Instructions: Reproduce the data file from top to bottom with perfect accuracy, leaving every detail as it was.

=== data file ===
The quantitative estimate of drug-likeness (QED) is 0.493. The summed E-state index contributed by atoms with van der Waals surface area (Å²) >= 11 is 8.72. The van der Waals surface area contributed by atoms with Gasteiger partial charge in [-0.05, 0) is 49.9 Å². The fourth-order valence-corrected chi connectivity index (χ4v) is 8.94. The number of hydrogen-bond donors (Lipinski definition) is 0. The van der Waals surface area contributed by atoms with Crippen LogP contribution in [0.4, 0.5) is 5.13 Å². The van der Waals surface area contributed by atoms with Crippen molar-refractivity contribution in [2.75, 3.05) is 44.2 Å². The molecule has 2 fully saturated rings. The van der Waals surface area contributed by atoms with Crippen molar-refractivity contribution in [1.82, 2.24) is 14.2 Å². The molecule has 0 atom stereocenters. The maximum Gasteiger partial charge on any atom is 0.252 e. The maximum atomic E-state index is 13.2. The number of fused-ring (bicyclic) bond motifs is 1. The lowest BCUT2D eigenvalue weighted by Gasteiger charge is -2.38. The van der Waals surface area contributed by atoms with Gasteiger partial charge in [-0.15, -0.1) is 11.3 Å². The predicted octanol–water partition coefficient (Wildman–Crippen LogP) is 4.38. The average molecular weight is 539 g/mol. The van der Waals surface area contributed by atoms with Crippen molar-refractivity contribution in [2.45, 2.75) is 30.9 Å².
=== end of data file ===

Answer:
The quantitative estimate of drug-likeness (QED) is 0.493. The summed E-state index contributed by atoms with van der Waals surface area (Å²) >= 11 is 8.72. The van der Waals surface area contributed by atoms with Gasteiger partial charge in [-0.05, 0) is 49.9 Å². The fourth-order valence-corrected chi connectivity index (χ4v) is 8.94. The number of hydrogen-bond donors (Lipinski definition) is 0. The van der Waals surface area contributed by atoms with Crippen LogP contribution in [0.4, 0.5) is 5.13 Å². The van der Waals surface area contributed by atoms with Crippen molar-refractivity contribution in [2.75, 3.05) is 44.2 Å². The molecule has 2 fully saturated rings. The van der Waals surface area contributed by atoms with Crippen molar-refractivity contribution in [1.82, 2.24) is 14.2 Å². The molecule has 0 atom stereocenters. The maximum Gasteiger partial charge on any atom is 0.252 e. The maximum atomic E-state index is 13.2. The number of fused-ring (bicyclic) bond motifs is 1. The lowest BCUT2D eigenvalue weighted by Gasteiger charge is -2.38. The van der Waals surface area contributed by atoms with Gasteiger partial charge in [-0.15, -0.1) is 11.3 Å². The predicted octanol–water partition coefficient (Wildman–Crippen LogP) is 4.38. The average molecular weight is 539 g/mol. The van der Waals surface area contributed by atoms with Crippen molar-refractivity contribution in [2.45, 2.75) is 30.9 Å².